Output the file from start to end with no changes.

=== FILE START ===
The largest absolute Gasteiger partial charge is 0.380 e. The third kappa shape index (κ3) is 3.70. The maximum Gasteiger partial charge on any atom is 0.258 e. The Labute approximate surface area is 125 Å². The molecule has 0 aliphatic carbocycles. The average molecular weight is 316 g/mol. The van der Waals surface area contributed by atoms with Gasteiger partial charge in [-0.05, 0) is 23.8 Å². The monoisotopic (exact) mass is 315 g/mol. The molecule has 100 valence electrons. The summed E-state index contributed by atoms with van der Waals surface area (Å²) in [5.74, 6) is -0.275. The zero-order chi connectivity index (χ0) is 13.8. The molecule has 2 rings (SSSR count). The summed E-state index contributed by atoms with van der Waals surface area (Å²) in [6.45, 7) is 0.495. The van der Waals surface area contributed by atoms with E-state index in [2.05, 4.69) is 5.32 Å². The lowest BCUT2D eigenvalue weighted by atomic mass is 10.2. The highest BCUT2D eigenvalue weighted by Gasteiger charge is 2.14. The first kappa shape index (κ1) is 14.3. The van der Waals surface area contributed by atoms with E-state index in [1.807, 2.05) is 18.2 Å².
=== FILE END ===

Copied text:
The largest absolute Gasteiger partial charge is 0.380 e. The third kappa shape index (κ3) is 3.70. The maximum Gasteiger partial charge on any atom is 0.258 e. The Labute approximate surface area is 125 Å². The molecule has 0 aliphatic carbocycles. The average molecular weight is 316 g/mol. The van der Waals surface area contributed by atoms with Gasteiger partial charge in [-0.05, 0) is 23.8 Å². The monoisotopic (exact) mass is 315 g/mol. The molecule has 100 valence electrons. The summed E-state index contributed by atoms with van der Waals surface area (Å²) in [5.74, 6) is -0.275. The zero-order chi connectivity index (χ0) is 13.8. The molecule has 2 rings (SSSR count). The summed E-state index contributed by atoms with van der Waals surface area (Å²) in [6.45, 7) is 0.495. The van der Waals surface area contributed by atoms with E-state index in [2.05, 4.69) is 5.32 Å². The lowest BCUT2D eigenvalue weighted by atomic mass is 10.2. The highest BCUT2D eigenvalue weighted by Gasteiger charge is 2.14. The first kappa shape index (κ1) is 14.3. The van der Waals surface area contributed by atoms with E-state index in [1.807, 2.05) is 18.2 Å².